Author: Dr. M. Suneetha, Radiation Oncology
Every life is precious, more so when a young, brilliant mind is unexpectedly cut short by cancer. But there are some rare individuals who really reminds you of the words – Life should be great rather than long.’ This is a story of such a beautiful mind.
A young man, in his early 20s, walked into my clinic with his parents and uncle. His clean shaven head with the scar on scalp was a clear giveaway that my patient had brain tumour. The boy appeared to be smart, intelligent and wore a permanent smile on his face, indicating his sunny disposition.
Nitin was a medical student studying in the government medical college at Kurnool. At the time of his final year examinations he had suffered from headaches and bouts of vomiting but he attributed his complaints to stress since he had similar symptoms during his previous examinations. A budding doctor, he took medicines according to his symptoms and managed to sit through his examinations. Since his headache persisted, he consulted an ophthalmologist to find out whether it was due to any change in his eyesight but it was found to be normal. Next he went to the neurology department of his medical college for consultation. Initially, the professor felt it could be because of migraine but then decided to do an MRI brain to be absolutely sure of his diagnosis. Unfortunately, it turned out to be the diagnosis they had least thought of – brain tumour. The surgery was immediately performed and the tumour was sent for final biopsy and it came out to be glioblastoma multiforme, a grade IV brain tumour which has a very poor prognosis. Nitin then came to me for further management.
Since he was a medical student I asked him “What do you know about your disease?” He immediately answered, “I have a grade IV brain tumour which needs adjuvant radiation and 6 cycles of chemotherapy in the form of Temozolamide tablets.” I felt as if I was no longer sitting in my chamber for consultation; instead I was conducting a viva-voce examination for my students. He answered each and every question I asked correctly and I really doubt if even my final year students could have answered my queries with such perfection. As a professor I would have given him cent per cent marks. Perhaps, this was the first time in my career as an oncologist I didn’t need to explain anything to the patient including the side effects of treatment. Finally, I decided to ask him the question which even I was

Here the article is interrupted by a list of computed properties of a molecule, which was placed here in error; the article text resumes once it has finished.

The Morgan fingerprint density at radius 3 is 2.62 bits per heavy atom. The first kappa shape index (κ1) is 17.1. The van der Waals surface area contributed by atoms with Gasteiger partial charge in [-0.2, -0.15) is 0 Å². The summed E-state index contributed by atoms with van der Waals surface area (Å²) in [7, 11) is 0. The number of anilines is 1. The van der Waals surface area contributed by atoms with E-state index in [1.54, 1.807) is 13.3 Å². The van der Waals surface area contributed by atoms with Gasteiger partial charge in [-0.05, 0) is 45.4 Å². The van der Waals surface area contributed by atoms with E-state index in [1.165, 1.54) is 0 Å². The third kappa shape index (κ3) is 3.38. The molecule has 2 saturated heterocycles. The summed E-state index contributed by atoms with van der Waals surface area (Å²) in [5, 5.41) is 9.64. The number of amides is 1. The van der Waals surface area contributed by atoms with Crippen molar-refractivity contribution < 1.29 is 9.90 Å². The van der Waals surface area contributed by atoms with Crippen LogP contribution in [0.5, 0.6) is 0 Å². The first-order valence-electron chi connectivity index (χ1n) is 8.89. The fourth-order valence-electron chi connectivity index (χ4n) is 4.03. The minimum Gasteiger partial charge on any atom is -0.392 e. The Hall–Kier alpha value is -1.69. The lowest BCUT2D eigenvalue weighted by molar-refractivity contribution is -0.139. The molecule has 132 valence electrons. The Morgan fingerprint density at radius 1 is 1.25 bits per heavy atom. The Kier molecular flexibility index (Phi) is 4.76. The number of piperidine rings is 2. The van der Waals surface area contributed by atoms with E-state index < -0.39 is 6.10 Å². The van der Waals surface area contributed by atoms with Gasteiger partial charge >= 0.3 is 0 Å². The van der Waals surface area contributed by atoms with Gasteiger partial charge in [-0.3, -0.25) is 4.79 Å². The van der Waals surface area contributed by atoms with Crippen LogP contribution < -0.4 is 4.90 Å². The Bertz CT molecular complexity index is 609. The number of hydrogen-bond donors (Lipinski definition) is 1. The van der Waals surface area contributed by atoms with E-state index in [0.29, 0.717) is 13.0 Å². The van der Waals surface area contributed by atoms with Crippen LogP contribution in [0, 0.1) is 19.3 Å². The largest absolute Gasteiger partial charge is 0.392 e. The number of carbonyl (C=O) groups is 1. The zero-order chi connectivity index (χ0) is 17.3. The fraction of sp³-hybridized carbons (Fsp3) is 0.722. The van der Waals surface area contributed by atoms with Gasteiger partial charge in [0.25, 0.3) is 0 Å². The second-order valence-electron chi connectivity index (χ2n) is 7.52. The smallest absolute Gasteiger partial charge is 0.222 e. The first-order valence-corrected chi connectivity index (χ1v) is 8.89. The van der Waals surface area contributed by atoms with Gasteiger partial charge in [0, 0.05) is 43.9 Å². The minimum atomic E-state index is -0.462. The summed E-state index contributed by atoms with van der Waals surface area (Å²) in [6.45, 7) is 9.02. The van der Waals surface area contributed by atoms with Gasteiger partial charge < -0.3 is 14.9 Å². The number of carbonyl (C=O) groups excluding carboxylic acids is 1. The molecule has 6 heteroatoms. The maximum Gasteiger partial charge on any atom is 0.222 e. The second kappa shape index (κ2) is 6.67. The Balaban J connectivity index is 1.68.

apprehensive about voicing it aloud. “What would be the prognosis of your disease?” I asked. He replied in a quiet voice, “It should be between 12 to 18 months”. On one hand, I was amazed by the depth of his knowledge and on the other, I was surprised by his courage in dealing with the situation. Nitin requested me against divulging the prognosis of his condition to his parents.
After my interaction with Nitin I spoke to his mother who told me more about the brilliant yet sensitive young man. A brilliant student right from his childhood he was a true all-rounder, excelling both in studies and sports. He played chess and badminton in his free time. “Whenever he is home during the vacation he holds on to the pallu of my saree. How can God be so merciless and snatch away my only child?” she said, sensing the gravity of her son’s condition though I had refrained from discussing about the prognosis of his disease. His father sat quietly most of the time and just mentioned his son had secured a free seat in the government medical college which was worth almost Rs one crore, just because of his sheer brilliance. He had made the entire family proud with his achievements. Money was no constraint and he should get the best treatment possible.
Nitin used to come daily for his treatment along with his mother. I always saw him walking into my chamber with his arms around her shoulders. He suffered certain side effects like vomiting and ensured his mother was not around while he discussed about these issues with me. He already knew which medicine to take and kept me informed about it. He would quietly go to the washroom and retch inside to spare his mother from the trauma of seeing her only
child suffer from the side effects of the treatment.
Finally, he finished his treatment and on the day of discharge I told him that he needs to come for follow up after three months and an MRI would be done to assess the status of his disease. He politely replied he will not come for any follow-up. “ Madam, I know what is going to happen in future. I only underwent this treatment to buy some time so that I can fulfill all my responsibilities. I can’t leave my parents alone like this, I have to find some comfort for them to hold on to during their moment of grief. I am planning to adopt a kid for them. I know it is going to take a lot of time and I can’t afford to lose any more by coming all the way over here,” said Nitin.
When today’s kids pour over their gadgets, forgetting to drink, eat or even talk to their parents or elders I wish I could hold up before them an exemplary character like Nitin. I never met him again but a beautiful soul like him is etched permanently in my heart and memory.